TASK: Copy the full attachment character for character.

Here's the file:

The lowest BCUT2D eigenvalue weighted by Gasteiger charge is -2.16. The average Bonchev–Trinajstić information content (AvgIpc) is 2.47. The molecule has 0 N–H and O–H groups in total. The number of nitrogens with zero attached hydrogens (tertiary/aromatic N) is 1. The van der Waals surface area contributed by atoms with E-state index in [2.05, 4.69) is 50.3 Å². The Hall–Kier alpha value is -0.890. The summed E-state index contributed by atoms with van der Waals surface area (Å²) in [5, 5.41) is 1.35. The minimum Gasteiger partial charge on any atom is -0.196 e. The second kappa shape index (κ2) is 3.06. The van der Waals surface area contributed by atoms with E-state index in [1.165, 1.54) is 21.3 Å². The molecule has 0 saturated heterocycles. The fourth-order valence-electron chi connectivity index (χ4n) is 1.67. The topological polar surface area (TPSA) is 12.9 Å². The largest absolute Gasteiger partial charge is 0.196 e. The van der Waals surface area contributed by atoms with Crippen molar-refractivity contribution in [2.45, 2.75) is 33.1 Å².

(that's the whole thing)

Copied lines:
The lowest BCUT2D eigenvalue weighted by Gasteiger charge is -2.16. The average Bonchev–Trinajstić information content (AvgIpc) is 2.47. The molecule has 0 N–H and O–H groups in total. The number of nitrogens with zero attached hydrogens (tertiary/aromatic N) is 1. The van der Waals surface area contributed by atoms with E-state index in [2.05, 4.69) is 50.3 Å². The Hall–Kier alpha value is -0.890. The summed E-state index contributed by atoms with van der Waals surface area (Å²) in [5, 5.41) is 1.35. The minimum Gasteiger partial charge on any atom is -0.196 e. The second kappa shape index (κ2) is 3.06. The van der Waals surface area contributed by atoms with E-state index in [1.165, 1.54) is 21.3 Å². The molecule has 0 saturated heterocycles. The fourth-order valence-electron chi connectivity index (χ4n) is 1.67. The topological polar surface area (TPSA) is 12.9 Å². The largest absolute Gasteiger partial charge is 0.196 e. The van der Waals surface area contributed by atoms with Crippen molar-refractivity contribution in [2.45, 2.75) is 33.1 Å².